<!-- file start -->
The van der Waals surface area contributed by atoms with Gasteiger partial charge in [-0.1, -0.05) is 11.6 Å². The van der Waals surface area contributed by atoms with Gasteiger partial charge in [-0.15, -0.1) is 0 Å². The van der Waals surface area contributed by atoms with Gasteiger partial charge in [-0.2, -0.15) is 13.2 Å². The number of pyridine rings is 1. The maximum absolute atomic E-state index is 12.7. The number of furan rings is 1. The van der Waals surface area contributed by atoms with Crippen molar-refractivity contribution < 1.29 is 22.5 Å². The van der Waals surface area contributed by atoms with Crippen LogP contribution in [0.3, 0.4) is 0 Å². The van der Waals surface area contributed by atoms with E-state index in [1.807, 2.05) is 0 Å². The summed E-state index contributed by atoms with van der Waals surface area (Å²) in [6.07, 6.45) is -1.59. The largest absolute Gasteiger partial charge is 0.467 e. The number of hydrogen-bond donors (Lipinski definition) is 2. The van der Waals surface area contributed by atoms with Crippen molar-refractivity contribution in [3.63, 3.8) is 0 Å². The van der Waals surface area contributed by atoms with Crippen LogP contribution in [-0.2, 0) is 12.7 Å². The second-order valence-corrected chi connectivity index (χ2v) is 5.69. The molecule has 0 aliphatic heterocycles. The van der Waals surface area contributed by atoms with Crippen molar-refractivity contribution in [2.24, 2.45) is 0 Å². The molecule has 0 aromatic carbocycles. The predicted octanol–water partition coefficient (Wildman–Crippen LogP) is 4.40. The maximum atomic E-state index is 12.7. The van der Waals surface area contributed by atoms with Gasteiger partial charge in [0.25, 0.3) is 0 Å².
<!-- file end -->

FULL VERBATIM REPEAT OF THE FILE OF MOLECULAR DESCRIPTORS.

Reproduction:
The van der Waals surface area contributed by atoms with Gasteiger partial charge in [-0.1, -0.05) is 11.6 Å². The van der Waals surface area contributed by atoms with Gasteiger partial charge in [-0.15, -0.1) is 0 Å². The van der Waals surface area contributed by atoms with Gasteiger partial charge in [-0.2, -0.15) is 13.2 Å². The number of pyridine rings is 1. The maximum absolute atomic E-state index is 12.7. The number of furan rings is 1. The van der Waals surface area contributed by atoms with Crippen molar-refractivity contribution < 1.29 is 22.5 Å². The van der Waals surface area contributed by atoms with Crippen LogP contribution in [0.3, 0.4) is 0 Å². The van der Waals surface area contributed by atoms with E-state index in [1.807, 2.05) is 0 Å². The summed E-state index contributed by atoms with van der Waals surface area (Å²) in [6.07, 6.45) is -1.59. The largest absolute Gasteiger partial charge is 0.467 e. The number of hydrogen-bond donors (Lipinski definition) is 2. The van der Waals surface area contributed by atoms with Crippen molar-refractivity contribution in [3.63, 3.8) is 0 Å². The van der Waals surface area contributed by atoms with Crippen LogP contribution in [-0.2, 0) is 12.7 Å². The second-order valence-corrected chi connectivity index (χ2v) is 5.69. The molecule has 0 aliphatic heterocycles. The van der Waals surface area contributed by atoms with Crippen molar-refractivity contribution in [2.24, 2.45) is 0 Å². The molecule has 0 aromatic carbocycles. The predicted octanol–water partition coefficient (Wildman–Crippen LogP) is 4.40. The maximum atomic E-state index is 12.7. The van der Waals surface area contributed by atoms with Gasteiger partial charge in [0.25, 0.3) is 0 Å².